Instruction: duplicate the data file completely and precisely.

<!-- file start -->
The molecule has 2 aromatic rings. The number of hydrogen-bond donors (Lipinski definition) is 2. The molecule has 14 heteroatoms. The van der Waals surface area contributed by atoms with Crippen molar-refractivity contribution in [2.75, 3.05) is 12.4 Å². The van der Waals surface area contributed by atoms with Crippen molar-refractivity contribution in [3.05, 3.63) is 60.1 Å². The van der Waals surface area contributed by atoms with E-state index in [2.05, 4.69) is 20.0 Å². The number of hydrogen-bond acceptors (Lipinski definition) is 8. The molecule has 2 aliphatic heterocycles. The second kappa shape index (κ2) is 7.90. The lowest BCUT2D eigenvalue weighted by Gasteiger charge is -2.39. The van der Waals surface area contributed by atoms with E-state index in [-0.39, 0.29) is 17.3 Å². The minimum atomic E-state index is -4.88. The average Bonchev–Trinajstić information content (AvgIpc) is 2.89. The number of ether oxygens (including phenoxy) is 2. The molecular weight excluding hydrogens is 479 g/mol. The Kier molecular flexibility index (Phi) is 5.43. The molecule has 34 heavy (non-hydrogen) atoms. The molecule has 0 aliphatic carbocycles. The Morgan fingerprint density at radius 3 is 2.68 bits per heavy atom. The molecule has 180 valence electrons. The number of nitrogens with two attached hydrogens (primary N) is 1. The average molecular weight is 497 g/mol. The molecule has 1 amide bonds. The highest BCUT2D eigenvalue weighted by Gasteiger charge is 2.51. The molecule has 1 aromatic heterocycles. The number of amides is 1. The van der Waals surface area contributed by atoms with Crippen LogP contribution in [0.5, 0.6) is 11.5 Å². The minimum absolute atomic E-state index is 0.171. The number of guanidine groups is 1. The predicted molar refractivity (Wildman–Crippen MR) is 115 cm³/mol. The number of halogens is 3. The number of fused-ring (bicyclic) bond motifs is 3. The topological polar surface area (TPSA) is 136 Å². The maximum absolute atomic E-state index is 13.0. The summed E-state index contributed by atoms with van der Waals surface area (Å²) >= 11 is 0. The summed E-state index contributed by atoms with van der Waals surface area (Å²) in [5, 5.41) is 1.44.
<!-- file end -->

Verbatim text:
The molecule has 2 aromatic rings. The number of hydrogen-bond donors (Lipinski definition) is 2. The molecule has 14 heteroatoms. The van der Waals surface area contributed by atoms with Crippen molar-refractivity contribution in [2.75, 3.05) is 12.4 Å². The van der Waals surface area contributed by atoms with Crippen molar-refractivity contribution in [3.05, 3.63) is 60.1 Å². The van der Waals surface area contributed by atoms with E-state index in [2.05, 4.69) is 20.0 Å². The number of hydrogen-bond acceptors (Lipinski definition) is 8. The molecule has 2 aliphatic heterocycles. The second kappa shape index (κ2) is 7.90. The lowest BCUT2D eigenvalue weighted by Gasteiger charge is -2.39. The van der Waals surface area contributed by atoms with E-state index in [-0.39, 0.29) is 17.3 Å². The minimum atomic E-state index is -4.88. The average Bonchev–Trinajstić information content (AvgIpc) is 2.89. The number of ether oxygens (including phenoxy) is 2. The molecular weight excluding hydrogens is 479 g/mol. The Kier molecular flexibility index (Phi) is 5.43. The molecule has 34 heavy (non-hydrogen) atoms. The molecule has 0 aliphatic carbocycles. The Morgan fingerprint density at radius 3 is 2.68 bits per heavy atom. The molecule has 180 valence electrons. The number of nitrogens with two attached hydrogens (primary N) is 1. The average molecular weight is 497 g/mol. The molecule has 1 amide bonds. The highest BCUT2D eigenvalue weighted by Gasteiger charge is 2.51. The molecule has 1 aromatic heterocycles. The number of amides is 1. The van der Waals surface area contributed by atoms with Crippen LogP contribution in [0.5, 0.6) is 11.5 Å². The minimum absolute atomic E-state index is 0.171. The number of guanidine groups is 1. The predicted molar refractivity (Wildman–Crippen MR) is 115 cm³/mol. The number of halogens is 3. The number of fused-ring (bicyclic) bond motifs is 3. The topological polar surface area (TPSA) is 136 Å². The maximum absolute atomic E-state index is 13.0. The summed E-state index contributed by atoms with van der Waals surface area (Å²) >= 11 is 0. The summed E-state index contributed by atoms with van der Waals surface area (Å²) in [5, 5.41) is 1.44.